Saturday, March 23, 2013

Deduction vs. Induction

Deductive research is the process of taking general statements and making them more specific. The researcher must rely on a general statement or theory to deduct any further information (Shank, 2008). In deductive research, the researcher trusts that the general statement or theory is reasonably accurate. I may do research based on the idea or theory that humans experience support through fellowship with others, and determine that cancer support groups are supportive for cancer patients.

Inductive research is somewhat the reverse of deductive research in that it takes a specific observation and moves toward a more abstract generalizations (Blaikie, 2008). For example, I may look at support groups for cancer patients to determine why they are supportive.

I believe it helps to look at the root words. Deduce means to come to a conclusion based on known information, whereas induce means to establish or bring something about based on observations (Blaikie, 2004; Shank, 2008). To apply these words to research, deductive research comes to a conclusion based on known information or a theory, whereas inductive research induces a new idea based on observations.

The ocean is at the end of my street. Using deduction, if I do not stop at the end of my street, I will drive into the ocean. Alternatively, after watching several cars drive into the ocean, I learn through inductive research or observation, that when cars drive into the ocean, they fill up with water.

The basic difference between deduction and induction is how and where theory is used in the equation. In deductive reasoning, we start (at the top) with the theory, from which we determine a hypothesis, then make observations (Shank, 2008). We would end with a confirmation of the original theory or additional information that contests or disproves the theory.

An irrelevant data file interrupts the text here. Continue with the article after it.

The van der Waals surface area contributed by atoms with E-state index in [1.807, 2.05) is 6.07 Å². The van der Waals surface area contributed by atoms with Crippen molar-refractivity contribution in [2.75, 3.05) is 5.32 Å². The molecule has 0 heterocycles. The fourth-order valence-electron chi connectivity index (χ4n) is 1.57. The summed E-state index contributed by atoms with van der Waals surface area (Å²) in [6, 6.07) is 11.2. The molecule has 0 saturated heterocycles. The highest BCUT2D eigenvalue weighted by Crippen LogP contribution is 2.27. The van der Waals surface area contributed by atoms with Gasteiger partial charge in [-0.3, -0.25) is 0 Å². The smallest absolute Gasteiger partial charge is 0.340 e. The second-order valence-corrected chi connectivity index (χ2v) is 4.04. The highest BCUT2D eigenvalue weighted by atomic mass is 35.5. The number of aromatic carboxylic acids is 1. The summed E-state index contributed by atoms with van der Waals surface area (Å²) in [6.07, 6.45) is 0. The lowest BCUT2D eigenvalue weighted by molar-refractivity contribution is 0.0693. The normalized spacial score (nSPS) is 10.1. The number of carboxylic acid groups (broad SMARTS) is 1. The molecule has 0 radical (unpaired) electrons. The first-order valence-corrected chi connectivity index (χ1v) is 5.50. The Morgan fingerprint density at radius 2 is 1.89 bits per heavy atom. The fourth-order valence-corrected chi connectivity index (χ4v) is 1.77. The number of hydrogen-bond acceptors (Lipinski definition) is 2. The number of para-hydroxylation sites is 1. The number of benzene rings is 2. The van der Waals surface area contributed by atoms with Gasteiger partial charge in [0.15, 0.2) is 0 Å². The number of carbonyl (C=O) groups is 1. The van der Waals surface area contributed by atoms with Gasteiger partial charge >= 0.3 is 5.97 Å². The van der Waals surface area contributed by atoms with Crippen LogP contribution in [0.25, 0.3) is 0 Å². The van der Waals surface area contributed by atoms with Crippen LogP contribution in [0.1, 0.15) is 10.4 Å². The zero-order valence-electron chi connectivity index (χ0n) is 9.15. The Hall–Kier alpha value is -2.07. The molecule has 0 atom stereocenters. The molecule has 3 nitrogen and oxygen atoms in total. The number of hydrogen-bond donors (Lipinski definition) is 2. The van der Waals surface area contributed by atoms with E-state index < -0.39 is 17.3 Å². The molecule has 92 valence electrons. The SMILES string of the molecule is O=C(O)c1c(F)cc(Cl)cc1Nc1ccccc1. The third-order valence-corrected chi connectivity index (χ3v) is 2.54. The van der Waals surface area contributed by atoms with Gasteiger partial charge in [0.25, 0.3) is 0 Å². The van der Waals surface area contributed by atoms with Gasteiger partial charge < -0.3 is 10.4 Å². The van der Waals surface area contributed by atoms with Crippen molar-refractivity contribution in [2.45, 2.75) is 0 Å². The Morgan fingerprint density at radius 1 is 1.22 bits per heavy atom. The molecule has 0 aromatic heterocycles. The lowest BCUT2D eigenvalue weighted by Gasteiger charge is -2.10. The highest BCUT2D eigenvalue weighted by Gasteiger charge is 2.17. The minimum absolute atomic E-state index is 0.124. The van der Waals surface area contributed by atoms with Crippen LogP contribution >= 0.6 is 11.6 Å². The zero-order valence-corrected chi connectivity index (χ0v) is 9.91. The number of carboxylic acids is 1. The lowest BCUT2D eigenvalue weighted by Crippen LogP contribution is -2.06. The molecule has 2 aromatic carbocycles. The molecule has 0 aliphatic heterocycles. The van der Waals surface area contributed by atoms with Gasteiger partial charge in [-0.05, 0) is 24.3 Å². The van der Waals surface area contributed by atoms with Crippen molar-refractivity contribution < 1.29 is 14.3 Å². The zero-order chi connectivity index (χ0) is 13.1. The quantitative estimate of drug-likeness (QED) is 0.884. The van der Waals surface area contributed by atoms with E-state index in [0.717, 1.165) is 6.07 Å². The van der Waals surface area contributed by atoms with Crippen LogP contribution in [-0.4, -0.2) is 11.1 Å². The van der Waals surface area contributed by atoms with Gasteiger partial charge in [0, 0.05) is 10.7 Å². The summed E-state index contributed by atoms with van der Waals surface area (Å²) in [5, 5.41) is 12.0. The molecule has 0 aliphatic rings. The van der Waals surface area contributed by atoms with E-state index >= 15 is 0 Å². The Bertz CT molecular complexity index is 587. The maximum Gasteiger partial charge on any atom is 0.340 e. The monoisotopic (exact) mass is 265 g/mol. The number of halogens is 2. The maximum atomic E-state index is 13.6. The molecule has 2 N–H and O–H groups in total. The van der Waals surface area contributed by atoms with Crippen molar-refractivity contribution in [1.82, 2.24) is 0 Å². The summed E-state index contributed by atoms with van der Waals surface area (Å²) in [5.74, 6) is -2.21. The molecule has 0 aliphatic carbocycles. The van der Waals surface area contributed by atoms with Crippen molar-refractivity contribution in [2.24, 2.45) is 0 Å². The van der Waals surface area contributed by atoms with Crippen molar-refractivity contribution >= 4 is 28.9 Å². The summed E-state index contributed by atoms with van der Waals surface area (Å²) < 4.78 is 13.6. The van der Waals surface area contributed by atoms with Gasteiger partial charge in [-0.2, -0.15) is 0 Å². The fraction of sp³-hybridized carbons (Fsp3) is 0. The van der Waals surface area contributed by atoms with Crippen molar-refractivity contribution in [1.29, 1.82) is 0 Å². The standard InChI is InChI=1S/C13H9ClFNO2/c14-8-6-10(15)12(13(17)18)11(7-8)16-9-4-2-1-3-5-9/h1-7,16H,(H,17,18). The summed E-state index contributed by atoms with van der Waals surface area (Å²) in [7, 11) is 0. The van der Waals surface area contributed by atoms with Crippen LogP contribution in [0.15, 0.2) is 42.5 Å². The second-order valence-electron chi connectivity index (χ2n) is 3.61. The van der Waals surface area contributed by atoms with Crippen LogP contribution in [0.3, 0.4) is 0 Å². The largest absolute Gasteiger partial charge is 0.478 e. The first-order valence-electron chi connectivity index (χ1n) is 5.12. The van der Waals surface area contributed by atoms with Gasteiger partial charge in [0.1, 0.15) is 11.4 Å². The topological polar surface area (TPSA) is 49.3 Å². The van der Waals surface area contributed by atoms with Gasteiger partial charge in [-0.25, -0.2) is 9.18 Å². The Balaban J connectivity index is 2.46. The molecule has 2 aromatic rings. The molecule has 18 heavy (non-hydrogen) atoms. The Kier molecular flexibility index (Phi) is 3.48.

Inductive reasoning begins from the bottom with an observation, from which we observe patterns and generalities (Fox, 2008). Then we generate a hypothesis and finish with a theory. The theory is central in both, and the concepts of top-down and bottom-up are based on where the theory functions in the process (Trochim, 2000).

Further, I think of inductive as open-minded and deductive as narrow-minded. Like many diffuse processes in life, it is improbable to think that research should be one or the other. As we have learned, most research processes include both types of reasoning (Creswell, 2008).

Blaikie, N. (2004). Induction. In M. Lewis-Beck, A. Bryman, & T. Liao (Eds.), Encyclopedia of social science research methods. (pp. 487-488). Thousand Oaks, CA: SAGE Publications, Inc. doi: 10.4135/9781412950589.n422

Fox, N. (2008). Induction. In Lisa M. Given (Ed.), The SAGE Encyclopedia of Qualitative Research Methods. (pp. 430-431). Thousand Oaks, CA: SAGE Publications, Inc. doi: 10.4135/9781412963909.n212

Shank, G. (2008). Deduction. In Lisa M. Given (Ed.), The SAGE Encyclopedia of Qualitative Research Methods. (pp. 208-209). Thousand Oaks, CA: SAGE Publications, Inc. doi: 10.4135/9781412963909.n105

Trochim, W. (2000). The Research Methods Knowledge Base, 2nd Edition. Atomic Dog Publishing, Cincinnati, OH.

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